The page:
Team Members: Anita Lee-Post, UK Department of Marketing & Supply Chain; Brent Sturlaugson & Bruce Swetnam, UK School of Architecture; Rebekah Radtke, UK School of Interiors; Yoonbai Kim, UK Department of Economics

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Mobilizing Tree Ambassadors Through Campus and Community Engagement, Teaching and Research

Since its inception in 2014 the Urban Forest Initiative (UFI) has raised awareness of the urban forest by working collaboratively with UK students and others to engage people on campus, in the community, and in K-12 schools. Through outreach, education and service opportunities, UFI activities have enhanced understanding of the contributions urban trees can make to the ecological integrity, economic vitality, and social equity of our communities. The success of UFI is evident in the ‘creation’ of campus Tree Ambassadors, including the student-led UK Urban Forestry Club, service fraternities requesting to collaborate on service events, six undergraduate students trained as UFI interns and research fellows to develop different facets of campus and community projects, and successful community tree care workshops and events. Here we propose to ‘mobilize’ campus Tree Ambassadors with three key projects that build strongly on these initial efforts:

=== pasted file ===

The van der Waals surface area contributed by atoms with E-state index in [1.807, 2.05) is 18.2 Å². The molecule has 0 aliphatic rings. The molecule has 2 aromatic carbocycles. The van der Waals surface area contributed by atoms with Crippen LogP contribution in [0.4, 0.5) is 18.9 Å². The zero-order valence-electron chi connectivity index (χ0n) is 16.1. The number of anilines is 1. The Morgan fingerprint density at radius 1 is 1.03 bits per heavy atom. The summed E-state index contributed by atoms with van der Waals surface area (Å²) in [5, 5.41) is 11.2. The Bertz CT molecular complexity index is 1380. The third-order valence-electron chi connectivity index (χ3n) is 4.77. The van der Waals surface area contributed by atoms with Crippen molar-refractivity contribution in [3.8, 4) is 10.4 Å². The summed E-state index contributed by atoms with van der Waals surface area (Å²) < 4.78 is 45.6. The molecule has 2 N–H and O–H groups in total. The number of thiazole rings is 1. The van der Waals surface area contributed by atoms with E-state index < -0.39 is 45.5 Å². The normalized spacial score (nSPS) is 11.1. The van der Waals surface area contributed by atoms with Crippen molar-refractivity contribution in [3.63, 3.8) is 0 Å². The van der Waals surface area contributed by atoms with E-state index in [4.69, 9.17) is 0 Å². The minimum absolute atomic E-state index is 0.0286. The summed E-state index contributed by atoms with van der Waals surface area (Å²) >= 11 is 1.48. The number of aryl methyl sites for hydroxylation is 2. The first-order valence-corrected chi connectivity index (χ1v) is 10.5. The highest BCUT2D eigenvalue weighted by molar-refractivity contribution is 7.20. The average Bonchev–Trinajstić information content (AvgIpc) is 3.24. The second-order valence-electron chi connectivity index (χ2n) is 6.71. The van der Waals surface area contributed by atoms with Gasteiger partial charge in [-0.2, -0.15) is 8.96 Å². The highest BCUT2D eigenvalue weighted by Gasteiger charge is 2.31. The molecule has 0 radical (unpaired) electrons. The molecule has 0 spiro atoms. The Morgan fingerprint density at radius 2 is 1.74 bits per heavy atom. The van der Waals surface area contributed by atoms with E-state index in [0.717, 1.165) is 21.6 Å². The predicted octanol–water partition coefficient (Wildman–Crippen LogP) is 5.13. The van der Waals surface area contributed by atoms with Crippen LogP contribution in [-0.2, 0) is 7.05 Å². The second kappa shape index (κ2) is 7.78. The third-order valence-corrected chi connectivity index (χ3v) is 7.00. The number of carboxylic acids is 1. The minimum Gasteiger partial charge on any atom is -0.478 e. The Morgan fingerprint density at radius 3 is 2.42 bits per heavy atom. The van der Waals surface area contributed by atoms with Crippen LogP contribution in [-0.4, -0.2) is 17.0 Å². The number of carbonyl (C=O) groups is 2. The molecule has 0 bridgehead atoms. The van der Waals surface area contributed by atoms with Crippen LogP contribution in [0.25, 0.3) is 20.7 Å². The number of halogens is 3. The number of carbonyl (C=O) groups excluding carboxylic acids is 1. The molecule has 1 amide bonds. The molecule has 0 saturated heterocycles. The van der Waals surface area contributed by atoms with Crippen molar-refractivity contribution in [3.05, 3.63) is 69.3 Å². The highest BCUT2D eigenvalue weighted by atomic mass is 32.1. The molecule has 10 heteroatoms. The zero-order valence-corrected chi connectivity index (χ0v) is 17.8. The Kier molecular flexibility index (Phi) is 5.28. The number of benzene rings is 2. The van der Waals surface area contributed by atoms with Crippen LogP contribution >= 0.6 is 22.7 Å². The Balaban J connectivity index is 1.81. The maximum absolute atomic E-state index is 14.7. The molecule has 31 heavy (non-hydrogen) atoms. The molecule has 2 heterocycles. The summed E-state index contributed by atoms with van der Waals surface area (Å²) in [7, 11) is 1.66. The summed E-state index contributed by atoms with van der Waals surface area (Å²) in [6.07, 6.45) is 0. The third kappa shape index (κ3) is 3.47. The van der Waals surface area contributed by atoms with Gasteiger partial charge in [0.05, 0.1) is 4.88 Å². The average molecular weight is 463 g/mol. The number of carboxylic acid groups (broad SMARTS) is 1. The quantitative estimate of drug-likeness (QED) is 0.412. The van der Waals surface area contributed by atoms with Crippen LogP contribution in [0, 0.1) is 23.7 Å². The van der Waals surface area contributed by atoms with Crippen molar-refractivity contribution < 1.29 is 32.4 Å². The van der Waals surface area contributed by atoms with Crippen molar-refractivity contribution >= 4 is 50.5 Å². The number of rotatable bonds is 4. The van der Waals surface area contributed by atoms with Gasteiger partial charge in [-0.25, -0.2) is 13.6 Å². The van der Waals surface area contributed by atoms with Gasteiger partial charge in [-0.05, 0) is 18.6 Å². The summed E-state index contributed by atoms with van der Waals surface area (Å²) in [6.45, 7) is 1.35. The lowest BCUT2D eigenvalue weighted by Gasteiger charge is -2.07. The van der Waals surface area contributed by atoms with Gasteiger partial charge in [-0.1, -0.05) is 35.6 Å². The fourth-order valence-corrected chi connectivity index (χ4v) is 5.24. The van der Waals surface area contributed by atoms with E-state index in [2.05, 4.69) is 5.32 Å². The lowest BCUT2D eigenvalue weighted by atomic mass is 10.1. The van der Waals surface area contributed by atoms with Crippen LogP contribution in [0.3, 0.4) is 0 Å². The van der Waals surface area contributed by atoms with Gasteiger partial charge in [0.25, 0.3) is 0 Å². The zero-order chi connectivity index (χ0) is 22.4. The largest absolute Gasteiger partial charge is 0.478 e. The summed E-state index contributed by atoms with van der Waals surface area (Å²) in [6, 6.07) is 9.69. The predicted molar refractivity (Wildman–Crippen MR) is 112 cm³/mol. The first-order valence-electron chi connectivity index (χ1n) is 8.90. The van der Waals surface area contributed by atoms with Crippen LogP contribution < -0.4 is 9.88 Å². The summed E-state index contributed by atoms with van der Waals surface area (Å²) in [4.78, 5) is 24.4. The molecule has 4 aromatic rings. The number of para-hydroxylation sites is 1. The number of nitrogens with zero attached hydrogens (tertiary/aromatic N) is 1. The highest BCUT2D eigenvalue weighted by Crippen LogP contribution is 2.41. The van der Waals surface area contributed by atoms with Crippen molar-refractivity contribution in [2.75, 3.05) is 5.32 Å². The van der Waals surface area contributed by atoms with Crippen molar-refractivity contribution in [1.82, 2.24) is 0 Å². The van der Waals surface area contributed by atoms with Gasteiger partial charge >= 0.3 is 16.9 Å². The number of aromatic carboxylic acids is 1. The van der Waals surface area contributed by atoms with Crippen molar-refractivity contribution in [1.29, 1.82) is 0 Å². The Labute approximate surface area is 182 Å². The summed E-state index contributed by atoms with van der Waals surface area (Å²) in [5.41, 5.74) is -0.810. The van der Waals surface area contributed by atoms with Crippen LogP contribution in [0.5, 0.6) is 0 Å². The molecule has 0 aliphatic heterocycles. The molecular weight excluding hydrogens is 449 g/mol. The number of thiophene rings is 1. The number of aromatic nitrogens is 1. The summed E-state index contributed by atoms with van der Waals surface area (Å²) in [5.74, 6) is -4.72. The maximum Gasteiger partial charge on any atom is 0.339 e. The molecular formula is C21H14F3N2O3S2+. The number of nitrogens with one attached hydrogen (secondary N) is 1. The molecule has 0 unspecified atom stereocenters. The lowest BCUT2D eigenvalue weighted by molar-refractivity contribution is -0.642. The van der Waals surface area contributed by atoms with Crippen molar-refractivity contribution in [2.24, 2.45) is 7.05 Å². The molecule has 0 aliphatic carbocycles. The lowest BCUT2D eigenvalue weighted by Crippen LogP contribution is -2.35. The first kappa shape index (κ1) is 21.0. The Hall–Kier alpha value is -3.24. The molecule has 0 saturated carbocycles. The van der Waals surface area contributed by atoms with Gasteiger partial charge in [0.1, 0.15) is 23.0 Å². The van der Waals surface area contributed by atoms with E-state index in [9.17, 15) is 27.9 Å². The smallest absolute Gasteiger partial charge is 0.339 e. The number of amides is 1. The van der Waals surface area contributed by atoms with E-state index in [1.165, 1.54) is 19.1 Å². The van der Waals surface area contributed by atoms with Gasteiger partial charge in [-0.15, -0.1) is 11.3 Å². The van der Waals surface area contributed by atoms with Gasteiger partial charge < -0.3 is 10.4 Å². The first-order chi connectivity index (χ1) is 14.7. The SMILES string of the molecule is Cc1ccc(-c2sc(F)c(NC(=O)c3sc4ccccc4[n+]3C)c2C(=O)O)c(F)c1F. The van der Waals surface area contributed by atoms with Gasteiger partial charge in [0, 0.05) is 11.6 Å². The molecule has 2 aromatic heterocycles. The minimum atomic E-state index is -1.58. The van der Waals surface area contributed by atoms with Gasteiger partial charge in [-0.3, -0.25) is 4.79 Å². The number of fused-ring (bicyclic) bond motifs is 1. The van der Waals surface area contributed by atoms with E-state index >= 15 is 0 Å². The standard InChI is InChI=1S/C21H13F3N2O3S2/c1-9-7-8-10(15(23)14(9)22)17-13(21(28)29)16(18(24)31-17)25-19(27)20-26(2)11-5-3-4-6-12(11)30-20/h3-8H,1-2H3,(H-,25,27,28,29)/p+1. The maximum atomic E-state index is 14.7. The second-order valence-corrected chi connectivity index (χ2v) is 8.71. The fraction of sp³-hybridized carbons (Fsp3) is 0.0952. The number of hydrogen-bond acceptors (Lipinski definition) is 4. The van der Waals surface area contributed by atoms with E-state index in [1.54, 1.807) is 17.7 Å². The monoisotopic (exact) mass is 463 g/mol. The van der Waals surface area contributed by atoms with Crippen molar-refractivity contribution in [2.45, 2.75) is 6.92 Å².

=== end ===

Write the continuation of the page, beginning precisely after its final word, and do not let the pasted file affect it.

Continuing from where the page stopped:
• Integrate campus service projects and volunteer events into research, with feedback to campus operations, management, and cost savings.
  • Expand a community tree workshop program piloted by a UK undergraduate in 2016 into a Train-the-Trainer program to train students to deliver community tree workshops and tree care events on campus, in Lexington, and in other Bluegrass communities.
  • Leverage delivery of UFI-developed urban forestry curriculum into K-12 and university classrooms through collaborations with existing student-led organizations.

The success of this project will be measured in research results and outcomes, direct involvement of UK students in program delivery, and engagement with campus and community members.

Team Members: Mary Arthur, Nic Williamson, and Grace Coy, UK Forestry; Lynne Rieske-Kinney, UK Entomology; Ellen Crocker, Forest Health Research & Education Center; Jerry Hart, UK PPD